Today, I am hopeful. The 21st Century Cures Act was signed into law this month. Its measures are designed to speed the development and approval of novel medicines and to unravel our national opioid epidemic. However, this isn’t what makes me hopeful.
Folded neatly into this act is a salve for families who struggle in caring for loved ones with serious mental illness. It is a godsend, and it is surgical in its bureaucratic approach. Almost 10 million adults in the United States have been diagnosed with serious mental illness – 1 in 30 Americans. It includes the disorders of schizophrenia, bipolar disorder and major depression. It does not discriminate.
It has hit my family, and it is not fun. It is draining to have a family member suffering from a serious mental illness. So, why would the medical establishment be OK with making families suffer more?
The Health Insurance Portability and Accountability Act ensures that, when you are a patient, your medical records are kept secure and confidential – out of the way of prying eyes. But what happens when you don’t think there is anything wrong with you? What happens when your family serves as your primary caregiver and you think they are just being a pest? Both of these are very real and all-too-frequent occurrences.
The term “anosognosia” applies to the person who doesn’t think they have anything wrong with them. The label applies to half of those with schizophrenia and almost half of those with bipolar disorder. In many cases, HIPAA prevents caregiving families from facilitating health care for these loved ones.
What makes me hopeful, both as a family member of someone with serious mental illness and as a health clinician, is that hidden away in this 21st Century Cures Act exists a provision which directs the government to clarify how medical providers can involve families. This is truly a beautiful thing.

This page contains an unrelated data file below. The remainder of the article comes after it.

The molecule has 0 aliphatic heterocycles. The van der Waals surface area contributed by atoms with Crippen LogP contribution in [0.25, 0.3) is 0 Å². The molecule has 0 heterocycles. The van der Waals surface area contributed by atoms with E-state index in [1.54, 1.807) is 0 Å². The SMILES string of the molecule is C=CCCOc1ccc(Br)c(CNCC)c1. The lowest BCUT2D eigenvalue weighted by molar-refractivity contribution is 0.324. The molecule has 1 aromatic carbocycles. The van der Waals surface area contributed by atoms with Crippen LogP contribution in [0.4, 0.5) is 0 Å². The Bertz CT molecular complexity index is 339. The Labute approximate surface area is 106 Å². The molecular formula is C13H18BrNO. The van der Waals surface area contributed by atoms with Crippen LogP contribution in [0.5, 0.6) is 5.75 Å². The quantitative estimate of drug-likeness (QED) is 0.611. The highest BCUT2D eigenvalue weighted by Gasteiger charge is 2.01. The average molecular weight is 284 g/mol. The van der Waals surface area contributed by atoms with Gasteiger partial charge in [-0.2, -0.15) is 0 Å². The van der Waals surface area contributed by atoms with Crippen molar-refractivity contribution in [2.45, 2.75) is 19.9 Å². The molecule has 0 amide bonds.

In too many cases have providers shut out families. Sadly, sometimes this lack of communication leads to the death of loved ones because medical providers choose not to be receptive to important insights only the family is able to provide. This includes reports of which medications have worked best for the patient or even whether this loved one has health insurance.
Make no mistake: This avoidance of communication for fear of liability has led to patient harm. It is a troublesome dilemma to choose between one’s own liability and the wellness of a patient.
There is consensus that change is needed, yet there is a great deal of debate around how to achieve this change. Rep. Tim Murphy, R-Pa., the psychologist and congressman who authored this portion of the act, believes that simply clarifying the rules and re-educating providers is enough. Rep. Doris Matsui of Sacramento is an advocate of simplifying the rules so that they are easier to follow. Other parties want to leave HIPAA as it is and believe they can encourage medical providers to reach out to families without degrading patient rights.
Whatever the outcome, our solution must be two-fold. One: The solution must be black-and-white and absolutely unmistakable. Do not leave any opportunity for misinterpretation. HIPAA works as well as it does because it is simple. Two: Severely limit the scope of any change. A very basic solution would generate an exception to HIPAA only in cases of serious mental illness. This would permit medical staff to consult family or existing caregivers without opening themselves to lawsuits.
This opportunity will help us care better for those families and loved ones who are suffering these disorders. I am hopeful we can make this right.
Jake Kopperman of San Francisco works at the East Bay AIDS Center and is completing his master’s of social work through the University of Southern California. Contact him at firstname.lastname@example.org.